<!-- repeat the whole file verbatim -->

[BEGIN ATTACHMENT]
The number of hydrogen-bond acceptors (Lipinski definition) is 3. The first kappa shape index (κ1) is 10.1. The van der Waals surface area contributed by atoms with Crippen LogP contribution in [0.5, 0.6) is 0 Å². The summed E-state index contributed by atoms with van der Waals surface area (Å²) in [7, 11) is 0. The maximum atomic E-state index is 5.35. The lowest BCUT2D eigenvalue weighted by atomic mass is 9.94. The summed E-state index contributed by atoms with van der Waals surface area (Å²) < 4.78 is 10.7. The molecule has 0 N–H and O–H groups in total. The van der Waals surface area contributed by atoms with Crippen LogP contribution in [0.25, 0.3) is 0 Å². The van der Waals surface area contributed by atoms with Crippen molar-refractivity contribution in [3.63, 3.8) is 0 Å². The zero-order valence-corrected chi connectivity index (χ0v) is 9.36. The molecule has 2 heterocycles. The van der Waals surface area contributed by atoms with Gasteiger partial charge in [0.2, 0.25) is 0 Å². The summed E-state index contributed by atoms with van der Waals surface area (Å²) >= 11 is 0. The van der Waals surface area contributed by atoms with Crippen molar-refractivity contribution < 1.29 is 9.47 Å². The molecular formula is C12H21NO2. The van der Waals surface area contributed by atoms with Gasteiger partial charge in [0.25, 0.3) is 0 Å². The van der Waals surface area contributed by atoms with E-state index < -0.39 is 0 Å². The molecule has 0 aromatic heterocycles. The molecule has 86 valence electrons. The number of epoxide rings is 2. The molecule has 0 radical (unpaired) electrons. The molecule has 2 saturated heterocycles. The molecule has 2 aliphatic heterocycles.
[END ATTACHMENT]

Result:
The number of hydrogen-bond acceptors (Lipinski definition) is 3. The first kappa shape index (κ1) is 10.1. The van der Waals surface area contributed by atoms with Crippen LogP contribution in [0.5, 0.6) is 0 Å². The summed E-state index contributed by atoms with van der Waals surface area (Å²) in [7, 11) is 0. The maximum atomic E-state index is 5.35. The lowest BCUT2D eigenvalue weighted by atomic mass is 9.94. The summed E-state index contributed by atoms with van der Waals surface area (Å²) < 4.78 is 10.7. The molecule has 0 N–H and O–H groups in total. The van der Waals surface area contributed by atoms with Crippen LogP contribution in [0.25, 0.3) is 0 Å². The van der Waals surface area contributed by atoms with Crippen molar-refractivity contribution in [3.63, 3.8) is 0 Å². The zero-order valence-corrected chi connectivity index (χ0v) is 9.36. The molecule has 2 heterocycles. The van der Waals surface area contributed by atoms with Gasteiger partial charge in [0.2, 0.25) is 0 Å². The summed E-state index contributed by atoms with van der Waals surface area (Å²) >= 11 is 0. The van der Waals surface area contributed by atoms with Crippen molar-refractivity contribution < 1.29 is 9.47 Å². The molecular formula is C12H21NO2. The van der Waals surface area contributed by atoms with Gasteiger partial charge in [0.25, 0.3) is 0 Å². The van der Waals surface area contributed by atoms with E-state index < -0.39 is 0 Å². The molecule has 0 aromatic heterocycles. The molecule has 86 valence electrons. The number of epoxide rings is 2. The molecule has 0 radical (unpaired) electrons. The molecule has 2 saturated heterocycles. The molecule has 2 aliphatic heterocycles.